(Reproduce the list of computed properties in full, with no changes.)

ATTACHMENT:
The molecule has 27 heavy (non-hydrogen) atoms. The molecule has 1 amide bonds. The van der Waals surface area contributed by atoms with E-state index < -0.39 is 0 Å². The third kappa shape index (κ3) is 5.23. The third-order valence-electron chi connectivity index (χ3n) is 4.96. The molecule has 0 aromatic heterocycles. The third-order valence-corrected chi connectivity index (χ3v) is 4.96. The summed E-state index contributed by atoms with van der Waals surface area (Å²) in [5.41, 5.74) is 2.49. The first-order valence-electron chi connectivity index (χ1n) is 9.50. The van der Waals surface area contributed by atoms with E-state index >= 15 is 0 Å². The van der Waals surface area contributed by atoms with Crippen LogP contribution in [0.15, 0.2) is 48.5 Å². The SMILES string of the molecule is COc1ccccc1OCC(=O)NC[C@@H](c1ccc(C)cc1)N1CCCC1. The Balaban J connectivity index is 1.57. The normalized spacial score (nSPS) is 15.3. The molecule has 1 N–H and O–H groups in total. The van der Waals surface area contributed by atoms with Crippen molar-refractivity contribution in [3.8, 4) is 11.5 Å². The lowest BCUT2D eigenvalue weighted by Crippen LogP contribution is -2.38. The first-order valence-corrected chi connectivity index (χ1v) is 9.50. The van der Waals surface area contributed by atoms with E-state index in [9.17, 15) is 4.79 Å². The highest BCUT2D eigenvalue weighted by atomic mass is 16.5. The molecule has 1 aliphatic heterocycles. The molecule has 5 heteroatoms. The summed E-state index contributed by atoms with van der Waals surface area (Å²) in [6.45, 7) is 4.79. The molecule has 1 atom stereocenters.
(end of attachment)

The molecule has 27 heavy (non-hydrogen) atoms. The molecule has 1 amide bonds. The van der Waals surface area contributed by atoms with E-state index < -0.39 is 0 Å². The third kappa shape index (κ3) is 5.23. The third-order valence-electron chi connectivity index (χ3n) is 4.96. The molecule has 0 aromatic heterocycles. The third-order valence-corrected chi connectivity index (χ3v) is 4.96. The summed E-state index contributed by atoms with van der Waals surface area (Å²) in [5.41, 5.74) is 2.49. The first-order valence-electron chi connectivity index (χ1n) is 9.50. The van der Waals surface area contributed by atoms with E-state index >= 15 is 0 Å². The van der Waals surface area contributed by atoms with Crippen LogP contribution in [0.15, 0.2) is 48.5 Å². The SMILES string of the molecule is COc1ccccc1OCC(=O)NC[C@@H](c1ccc(C)cc1)N1CCCC1. The Balaban J connectivity index is 1.57. The normalized spacial score (nSPS) is 15.3. The molecule has 1 N–H and O–H groups in total. The van der Waals surface area contributed by atoms with Crippen molar-refractivity contribution in [3.8, 4) is 11.5 Å². The lowest BCUT2D eigenvalue weighted by Crippen LogP contribution is -2.38. The first-order valence-corrected chi connectivity index (χ1v) is 9.50. The van der Waals surface area contributed by atoms with E-state index in [9.17, 15) is 4.79 Å². The highest BCUT2D eigenvalue weighted by atomic mass is 16.5. The molecule has 1 aliphatic heterocycles. The molecule has 5 heteroatoms. The summed E-state index contributed by atoms with van der Waals surface area (Å²) in [6.45, 7) is 4.79. The molecule has 1 atom stereocenters.